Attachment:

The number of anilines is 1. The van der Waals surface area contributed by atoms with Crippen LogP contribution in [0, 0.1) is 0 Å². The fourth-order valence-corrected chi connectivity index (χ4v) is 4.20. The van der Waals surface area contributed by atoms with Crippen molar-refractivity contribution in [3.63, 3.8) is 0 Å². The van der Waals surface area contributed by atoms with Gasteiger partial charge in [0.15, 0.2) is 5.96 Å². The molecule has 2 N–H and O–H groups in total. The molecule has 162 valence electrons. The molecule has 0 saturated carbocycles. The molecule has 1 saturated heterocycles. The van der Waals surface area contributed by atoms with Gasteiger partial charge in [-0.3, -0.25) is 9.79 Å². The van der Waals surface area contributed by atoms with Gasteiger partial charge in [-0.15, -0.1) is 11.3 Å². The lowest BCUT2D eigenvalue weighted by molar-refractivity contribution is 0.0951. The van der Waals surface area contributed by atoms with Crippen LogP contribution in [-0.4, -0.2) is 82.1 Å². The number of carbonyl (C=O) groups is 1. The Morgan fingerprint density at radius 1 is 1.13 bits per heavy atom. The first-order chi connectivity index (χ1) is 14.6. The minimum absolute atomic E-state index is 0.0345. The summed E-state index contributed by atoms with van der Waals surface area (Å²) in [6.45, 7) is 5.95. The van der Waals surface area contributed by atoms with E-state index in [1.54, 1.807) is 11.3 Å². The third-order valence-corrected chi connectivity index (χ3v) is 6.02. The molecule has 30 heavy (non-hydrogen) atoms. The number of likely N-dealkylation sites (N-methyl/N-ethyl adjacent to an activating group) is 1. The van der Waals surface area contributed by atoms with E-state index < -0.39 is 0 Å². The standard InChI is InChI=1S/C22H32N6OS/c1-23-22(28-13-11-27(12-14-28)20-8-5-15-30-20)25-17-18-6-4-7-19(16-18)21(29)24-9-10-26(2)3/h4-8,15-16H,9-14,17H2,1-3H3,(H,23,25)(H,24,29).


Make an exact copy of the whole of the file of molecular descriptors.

The number of anilines is 1. The van der Waals surface area contributed by atoms with Crippen LogP contribution in [0, 0.1) is 0 Å². The fourth-order valence-corrected chi connectivity index (χ4v) is 4.20. The van der Waals surface area contributed by atoms with Crippen molar-refractivity contribution in [3.63, 3.8) is 0 Å². The van der Waals surface area contributed by atoms with Gasteiger partial charge in [0.15, 0.2) is 5.96 Å². The molecule has 2 N–H and O–H groups in total. The molecule has 162 valence electrons. The molecule has 0 saturated carbocycles. The molecule has 1 saturated heterocycles. The van der Waals surface area contributed by atoms with Gasteiger partial charge in [-0.3, -0.25) is 9.79 Å². The van der Waals surface area contributed by atoms with Gasteiger partial charge in [-0.15, -0.1) is 11.3 Å². The lowest BCUT2D eigenvalue weighted by molar-refractivity contribution is 0.0951. The van der Waals surface area contributed by atoms with Crippen LogP contribution in [-0.4, -0.2) is 82.1 Å². The number of carbonyl (C=O) groups is 1. The Morgan fingerprint density at radius 1 is 1.13 bits per heavy atom. The first-order chi connectivity index (χ1) is 14.6. The minimum absolute atomic E-state index is 0.0345. The summed E-state index contributed by atoms with van der Waals surface area (Å²) in [6.45, 7) is 5.95. The van der Waals surface area contributed by atoms with E-state index in [1.54, 1.807) is 11.3 Å². The third-order valence-corrected chi connectivity index (χ3v) is 6.02. The molecule has 30 heavy (non-hydrogen) atoms. The number of likely N-dealkylation sites (N-methyl/N-ethyl adjacent to an activating group) is 1. The van der Waals surface area contributed by atoms with E-state index < -0.39 is 0 Å². The standard InChI is InChI=1S/C22H32N6OS/c1-23-22(28-13-11-27(12-14-28)20-8-5-15-30-20)25-17-18-6-4-7-19(16-18)21(29)24-9-10-26(2)3/h4-8,15-16H,9-14,17H2,1-3H3,(H,23,25)(H,24,29).